Efficient Chloride Salt Extraction of Platinum Group Metals from Spent Catalysts

Efficient Chloride Salt Extraction of Platinum Group Metals from Spent Catalysts We show that platinum (Pt) and palladium (Pd) can be efficiently removed from spent catalytic converters by means of a sintering process involving chloride salts. For Pt, mixing the crushed catalyst in an aqueous solution of chloride salts at catalyst/salt weight ratios ranging from 2.5 to 6.7, followed by drying, and 2-h sintering in the reactor furnace at 1100 °C, results in extraction of 80 ± 4% of the metal. For Pd, the addition of fumed silica to the dry chlorination agents was necessary in order to optimize extraction using fractional factorial design of experiments (DOE). Maximum Pd extraction of 93 ± 5% was achieved at 1100 °C with weight ratios of the catalyst material: CaCl2·2H2O:SiO2 = 1:0.6:1.2. Application of a similar protocol to Pt-containing catalytic converters would be expected to result in a similar high level of extraction efficiency. The primary advantage of the proposed extraction process is that it does not involve hazardous chemicals, strong bases/acids, or corrosive gases, and produces, as a byproduct, only small quantities of nontoxic silicate waste. http://www.deepdyve.com/assets/images/DeepDyve-Logo-lg.png Journal of Sustainable Metallurgy Springer Journals

Efficient Chloride Salt Extraction of Platinum Group Metals from Spent Catalysts

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Publisher
Springer International Publishing
Copyright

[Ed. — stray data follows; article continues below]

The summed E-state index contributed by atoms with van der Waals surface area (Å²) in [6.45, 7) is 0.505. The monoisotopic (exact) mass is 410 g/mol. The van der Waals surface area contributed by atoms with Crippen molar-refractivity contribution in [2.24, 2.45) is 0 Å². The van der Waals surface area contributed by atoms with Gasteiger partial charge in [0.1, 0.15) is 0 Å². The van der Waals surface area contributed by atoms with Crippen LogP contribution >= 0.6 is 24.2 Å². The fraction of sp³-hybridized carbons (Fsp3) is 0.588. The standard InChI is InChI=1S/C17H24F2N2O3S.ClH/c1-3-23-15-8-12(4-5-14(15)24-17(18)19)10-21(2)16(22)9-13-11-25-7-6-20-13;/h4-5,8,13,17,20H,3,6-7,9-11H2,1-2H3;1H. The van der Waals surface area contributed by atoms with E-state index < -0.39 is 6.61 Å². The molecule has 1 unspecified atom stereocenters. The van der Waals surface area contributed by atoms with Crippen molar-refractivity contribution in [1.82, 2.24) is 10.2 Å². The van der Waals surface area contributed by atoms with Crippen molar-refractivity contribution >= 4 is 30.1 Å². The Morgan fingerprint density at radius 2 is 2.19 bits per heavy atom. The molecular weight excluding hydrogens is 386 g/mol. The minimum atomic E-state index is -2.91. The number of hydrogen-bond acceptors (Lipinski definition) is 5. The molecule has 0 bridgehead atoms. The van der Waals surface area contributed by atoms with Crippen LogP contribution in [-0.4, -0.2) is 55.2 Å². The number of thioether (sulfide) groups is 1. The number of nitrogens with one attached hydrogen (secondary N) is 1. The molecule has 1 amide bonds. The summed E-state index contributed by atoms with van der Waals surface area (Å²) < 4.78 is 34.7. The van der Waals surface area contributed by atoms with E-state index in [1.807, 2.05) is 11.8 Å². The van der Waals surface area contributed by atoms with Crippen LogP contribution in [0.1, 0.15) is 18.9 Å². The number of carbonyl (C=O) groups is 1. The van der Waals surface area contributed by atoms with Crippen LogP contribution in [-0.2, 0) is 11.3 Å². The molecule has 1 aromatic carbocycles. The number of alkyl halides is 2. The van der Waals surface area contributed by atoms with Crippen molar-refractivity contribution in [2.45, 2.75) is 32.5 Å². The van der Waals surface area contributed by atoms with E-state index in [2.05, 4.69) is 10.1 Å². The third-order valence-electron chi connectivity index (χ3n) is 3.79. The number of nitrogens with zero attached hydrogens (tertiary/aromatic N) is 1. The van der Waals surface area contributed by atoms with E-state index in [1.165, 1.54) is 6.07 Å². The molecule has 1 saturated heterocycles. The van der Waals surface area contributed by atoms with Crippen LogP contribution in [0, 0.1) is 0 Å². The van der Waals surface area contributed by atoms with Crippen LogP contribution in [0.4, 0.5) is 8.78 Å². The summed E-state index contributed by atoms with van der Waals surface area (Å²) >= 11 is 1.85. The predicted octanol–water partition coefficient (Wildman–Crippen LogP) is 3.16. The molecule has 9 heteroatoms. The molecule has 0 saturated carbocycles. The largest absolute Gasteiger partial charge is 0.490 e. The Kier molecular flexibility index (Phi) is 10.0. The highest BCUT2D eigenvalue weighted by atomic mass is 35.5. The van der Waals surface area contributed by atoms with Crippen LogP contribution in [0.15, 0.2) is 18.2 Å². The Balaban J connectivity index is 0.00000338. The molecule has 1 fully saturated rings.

Copyright © 2018 by The Minerals, Metals & Materials Society
Subject
Environment; Sustainable Development; Metallic Materials
ISSN
2199-3823
eISSN
2199-3831
D.O.I.
10.1007/s40831-017-0155-z
Publisher site
See Article on Publisher Site

Abstract

We show that platinum (Pt) and palladium (Pd) can be efficiently removed from spent catalytic converters by means of a sintering process involving chloride salts. For Pt, mixing the crushed catalyst in an aqueous solution of chloride salts at catalyst/salt weight ratios ranging from 2.5 to 6.7, followed by drying, and 2-h sintering in the reactor furnace at 1100 °C, results in extraction of 80 ± 4% of the metal. For Pd, the addition of fumed silica to the dry chlorination agents was necessary in order to optimize extraction using fractional factorial design of experiments (DOE). Maximum Pd extraction of 93 ± 5% was achieved at 1100 °C with weight ratios of the catalyst material: CaCl2·2H2O:SiO2 = 1:0.6:1.2. Application of a similar protocol to Pt-containing catalytic converters would be expected to result in a similar high level of extraction efficiency. The primary advantage of the proposed extraction process is that it does not involve hazardous chemicals, strong bases/acids, or corrosive gases, and produces, as a byproduct, only small quantities of nontoxic silicate waste.

Journal

Journal of Sustainable MetallurgySpringer Journals

Published: Jan 3, 2018

References

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